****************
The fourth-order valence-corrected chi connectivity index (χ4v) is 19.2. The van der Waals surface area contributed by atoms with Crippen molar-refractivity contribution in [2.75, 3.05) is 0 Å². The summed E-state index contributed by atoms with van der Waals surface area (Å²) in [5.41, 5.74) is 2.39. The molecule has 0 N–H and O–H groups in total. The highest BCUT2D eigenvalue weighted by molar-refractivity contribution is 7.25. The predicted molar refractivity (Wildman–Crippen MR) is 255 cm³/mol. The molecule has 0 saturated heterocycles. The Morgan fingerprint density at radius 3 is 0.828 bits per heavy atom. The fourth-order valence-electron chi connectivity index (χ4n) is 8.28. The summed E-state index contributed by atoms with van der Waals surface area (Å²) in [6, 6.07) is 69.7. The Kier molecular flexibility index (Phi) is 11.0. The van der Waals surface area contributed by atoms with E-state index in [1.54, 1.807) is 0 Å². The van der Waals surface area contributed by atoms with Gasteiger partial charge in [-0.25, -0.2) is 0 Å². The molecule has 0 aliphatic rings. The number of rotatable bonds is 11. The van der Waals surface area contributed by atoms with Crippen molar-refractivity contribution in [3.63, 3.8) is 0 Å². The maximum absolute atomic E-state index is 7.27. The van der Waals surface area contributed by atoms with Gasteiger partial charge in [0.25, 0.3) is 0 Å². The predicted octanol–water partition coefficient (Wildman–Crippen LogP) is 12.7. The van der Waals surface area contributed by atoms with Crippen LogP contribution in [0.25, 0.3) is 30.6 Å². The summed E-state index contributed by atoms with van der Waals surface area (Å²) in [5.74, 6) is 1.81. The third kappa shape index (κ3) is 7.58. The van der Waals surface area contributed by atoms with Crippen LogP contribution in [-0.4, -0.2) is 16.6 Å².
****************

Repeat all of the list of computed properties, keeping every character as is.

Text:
The fourth-order valence-corrected chi connectivity index (χ4v) is 19.2. The van der Waals surface area contributed by atoms with Crippen molar-refractivity contribution in [2.75, 3.05) is 0 Å². The summed E-state index contributed by atoms with van der Waals surface area (Å²) in [5.41, 5.74) is 2.39. The molecule has 0 N–H and O–H groups in total. The highest BCUT2D eigenvalue weighted by molar-refractivity contribution is 7.25. The predicted molar refractivity (Wildman–Crippen MR) is 255 cm³/mol. The molecule has 0 saturated heterocycles. The Morgan fingerprint density at radius 3 is 0.828 bits per heavy atom. The fourth-order valence-electron chi connectivity index (χ4n) is 8.28. The summed E-state index contributed by atoms with van der Waals surface area (Å²) in [6, 6.07) is 69.7. The Kier molecular flexibility index (Phi) is 11.0. The van der Waals surface area contributed by atoms with E-state index in [1.54, 1.807) is 0 Å². The van der Waals surface area contributed by atoms with Gasteiger partial charge in [-0.25, -0.2) is 0 Å². The molecule has 0 aliphatic rings. The number of rotatable bonds is 11. The van der Waals surface area contributed by atoms with Crippen molar-refractivity contribution in [3.63, 3.8) is 0 Å². The maximum absolute atomic E-state index is 7.27. The van der Waals surface area contributed by atoms with Gasteiger partial charge in [0.25, 0.3) is 0 Å². The predicted octanol–water partition coefficient (Wildman–Crippen LogP) is 12.7. The van der Waals surface area contributed by atoms with Crippen LogP contribution in [0.25, 0.3) is 30.6 Å². The summed E-state index contributed by atoms with van der Waals surface area (Å²) in [5.74, 6) is 1.81. The third kappa shape index (κ3) is 7.58. The van der Waals surface area contributed by atoms with Crippen LogP contribution in [-0.4, -0.2) is 16.6 Å².